Sumarno only looked to me to indicate she'd take the first principle. I re-checked my resources to switch over to Lesson One: The Restoration. And so we taught. Really well. Far beyond any mortal ability, and with a clarity we very rarely accomplish even when teaching with the Spirit. Without any set plan beforehand our lesson somehow came together to focus specifically on the Priesthood, and every principle we taught we made sure to relate it back to God's Authority—-to the point where, when asked, Mbak Mitin rehearsed the definition perfectly. She was incredible to teach; honestly seeking truth and humbly joining in our conversation. I felt like it was one of the better lessons of my whole mission and that we'd finally reached something like the Real Deal (Although, tangent: as Marno explained the Great Apostasy, I had this sudden memory of Elders Bunker and Cowdery teaching the same story with an egg carton, candles, and uninvited moths on the floor of 80 Hill Street NZ and it was all I could do not to burst out laughing.). I testified about the Book of Mormon and re-emphasized Christ's divinity and when we'd finished and asked if Mback Mitin would like to say the closing prayer, she said yes. She prayed. The simplest, sweetest, purest little prayer. That was something she couldn't do last week. If nothing else, I felt the swelling joy of knowing that I had had such a blessed opportunity to teach a daughter of God communicate with her Father. And that would have been enough.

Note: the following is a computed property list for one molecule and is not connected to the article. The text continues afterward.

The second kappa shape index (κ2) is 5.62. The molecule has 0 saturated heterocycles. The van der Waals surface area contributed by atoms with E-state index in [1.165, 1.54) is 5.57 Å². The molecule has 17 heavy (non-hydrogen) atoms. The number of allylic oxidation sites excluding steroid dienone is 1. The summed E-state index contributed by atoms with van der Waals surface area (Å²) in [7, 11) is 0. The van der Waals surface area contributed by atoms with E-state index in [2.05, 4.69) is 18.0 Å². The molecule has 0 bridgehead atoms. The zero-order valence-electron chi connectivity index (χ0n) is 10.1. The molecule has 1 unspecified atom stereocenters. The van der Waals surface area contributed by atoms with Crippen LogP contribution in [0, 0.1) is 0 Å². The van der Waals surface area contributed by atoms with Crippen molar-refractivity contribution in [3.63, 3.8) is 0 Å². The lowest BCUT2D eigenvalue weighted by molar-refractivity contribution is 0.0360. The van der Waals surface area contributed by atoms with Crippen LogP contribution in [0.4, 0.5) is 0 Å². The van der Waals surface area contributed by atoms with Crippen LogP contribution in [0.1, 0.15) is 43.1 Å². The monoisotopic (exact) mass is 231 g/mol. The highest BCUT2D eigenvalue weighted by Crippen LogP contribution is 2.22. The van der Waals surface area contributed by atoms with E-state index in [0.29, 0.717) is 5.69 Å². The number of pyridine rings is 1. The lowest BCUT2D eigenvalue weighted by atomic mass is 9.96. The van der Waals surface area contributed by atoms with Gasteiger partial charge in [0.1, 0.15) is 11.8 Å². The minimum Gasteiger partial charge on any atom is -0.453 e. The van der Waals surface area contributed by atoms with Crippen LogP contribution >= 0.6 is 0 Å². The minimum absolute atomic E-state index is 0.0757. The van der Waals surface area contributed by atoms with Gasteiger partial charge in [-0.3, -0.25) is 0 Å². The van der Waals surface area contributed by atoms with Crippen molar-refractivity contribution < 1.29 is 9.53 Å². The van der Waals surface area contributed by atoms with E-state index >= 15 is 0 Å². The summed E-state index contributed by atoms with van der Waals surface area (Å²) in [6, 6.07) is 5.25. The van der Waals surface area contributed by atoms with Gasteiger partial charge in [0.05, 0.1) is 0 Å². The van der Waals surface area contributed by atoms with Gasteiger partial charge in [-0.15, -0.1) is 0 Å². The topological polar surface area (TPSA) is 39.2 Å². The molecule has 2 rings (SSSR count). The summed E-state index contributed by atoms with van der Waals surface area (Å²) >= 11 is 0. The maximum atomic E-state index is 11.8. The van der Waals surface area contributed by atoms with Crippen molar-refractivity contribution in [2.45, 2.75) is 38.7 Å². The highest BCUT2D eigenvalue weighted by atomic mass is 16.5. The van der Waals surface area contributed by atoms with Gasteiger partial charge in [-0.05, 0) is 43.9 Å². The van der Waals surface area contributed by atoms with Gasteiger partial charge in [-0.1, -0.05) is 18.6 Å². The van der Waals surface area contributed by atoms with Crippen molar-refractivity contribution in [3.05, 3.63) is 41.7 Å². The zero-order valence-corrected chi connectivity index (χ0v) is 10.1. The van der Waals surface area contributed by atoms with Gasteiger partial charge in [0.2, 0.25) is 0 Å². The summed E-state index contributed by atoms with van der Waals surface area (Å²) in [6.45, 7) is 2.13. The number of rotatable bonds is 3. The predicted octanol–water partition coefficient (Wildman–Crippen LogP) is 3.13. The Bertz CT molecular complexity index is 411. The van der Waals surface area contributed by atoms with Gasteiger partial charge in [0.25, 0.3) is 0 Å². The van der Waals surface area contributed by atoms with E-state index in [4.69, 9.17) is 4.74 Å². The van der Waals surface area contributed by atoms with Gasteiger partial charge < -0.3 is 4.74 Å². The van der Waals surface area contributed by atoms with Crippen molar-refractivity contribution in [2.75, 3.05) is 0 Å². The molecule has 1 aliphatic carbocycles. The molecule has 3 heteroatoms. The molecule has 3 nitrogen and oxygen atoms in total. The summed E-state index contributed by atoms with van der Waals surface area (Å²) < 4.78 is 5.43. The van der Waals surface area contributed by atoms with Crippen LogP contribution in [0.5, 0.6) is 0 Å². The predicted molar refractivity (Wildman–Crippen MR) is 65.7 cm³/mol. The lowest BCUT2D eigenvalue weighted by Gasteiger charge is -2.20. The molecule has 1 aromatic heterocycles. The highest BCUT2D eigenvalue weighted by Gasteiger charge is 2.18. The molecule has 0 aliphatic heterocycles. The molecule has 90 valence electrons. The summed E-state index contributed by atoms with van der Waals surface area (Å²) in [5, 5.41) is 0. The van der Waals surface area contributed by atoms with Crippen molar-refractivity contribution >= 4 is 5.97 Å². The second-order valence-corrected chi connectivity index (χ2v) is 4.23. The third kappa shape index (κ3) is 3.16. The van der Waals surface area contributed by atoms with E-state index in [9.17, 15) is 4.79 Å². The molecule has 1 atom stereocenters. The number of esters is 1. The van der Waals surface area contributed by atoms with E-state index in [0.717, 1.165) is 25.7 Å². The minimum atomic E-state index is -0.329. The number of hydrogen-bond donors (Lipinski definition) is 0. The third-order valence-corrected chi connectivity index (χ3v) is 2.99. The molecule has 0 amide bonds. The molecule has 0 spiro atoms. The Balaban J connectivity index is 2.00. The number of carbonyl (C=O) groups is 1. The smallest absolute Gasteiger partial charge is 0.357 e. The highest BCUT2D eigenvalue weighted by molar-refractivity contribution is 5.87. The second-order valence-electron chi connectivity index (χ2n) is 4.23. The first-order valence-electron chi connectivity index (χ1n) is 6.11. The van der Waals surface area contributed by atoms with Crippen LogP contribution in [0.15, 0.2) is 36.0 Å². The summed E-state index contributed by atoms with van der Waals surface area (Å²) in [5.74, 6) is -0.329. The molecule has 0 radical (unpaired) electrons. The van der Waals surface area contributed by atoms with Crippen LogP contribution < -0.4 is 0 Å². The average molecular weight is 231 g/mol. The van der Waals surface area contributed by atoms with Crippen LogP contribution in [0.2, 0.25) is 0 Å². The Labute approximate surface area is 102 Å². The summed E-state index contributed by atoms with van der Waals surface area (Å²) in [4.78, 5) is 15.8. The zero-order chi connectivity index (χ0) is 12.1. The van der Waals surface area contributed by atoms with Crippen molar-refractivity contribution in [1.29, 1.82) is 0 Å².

But then we're sitting about snacking on strange Javanese sweets, waiting for the rain to calm down, and I ask a question I should've asked right from the beginning. "Have you had a chance to read a bit from the Book of Mormon yet?" Her entire being lit up, her soul was illuminated. She picked up the blue book off the table and quite handily flipped open to Alma 49, a chapter she'd marked with a blue ribbon. "I finished this chapter just as you arrived," she explained—as Sumarno and I tried to connect just exactly what she was saying with the physical evidence she was currently displaying. "Um, s-s-sorry?" I stammered. "Do you mean you've just read that chapter, or . . . " Sumarno tried to finish my sentence. "As in, you began from the beginning and . . . " Mitin nodded, which still didn't answer either of our incomplete questions. Our perplexity must have showed. Mitin turned back to First Nephi and stuck her thumb up against verse one. "Yes. I've read from here . . . " now she was flipping back to the bookmark " . . . to here." I double-checked the page header. Alma 49. I tried to nod, but seemed incapable of even such a small movement. Mitin talked to fill our stunned silence. "But since I only borrowed the book, I couldn't ever underline all my favorite passages or mark the places I have questions, like I saw how Sister Rhondeau did in her Book. But now I have my own copy, so I'll just start all over from the beginning again! After I read 3 Nephi 11, of course."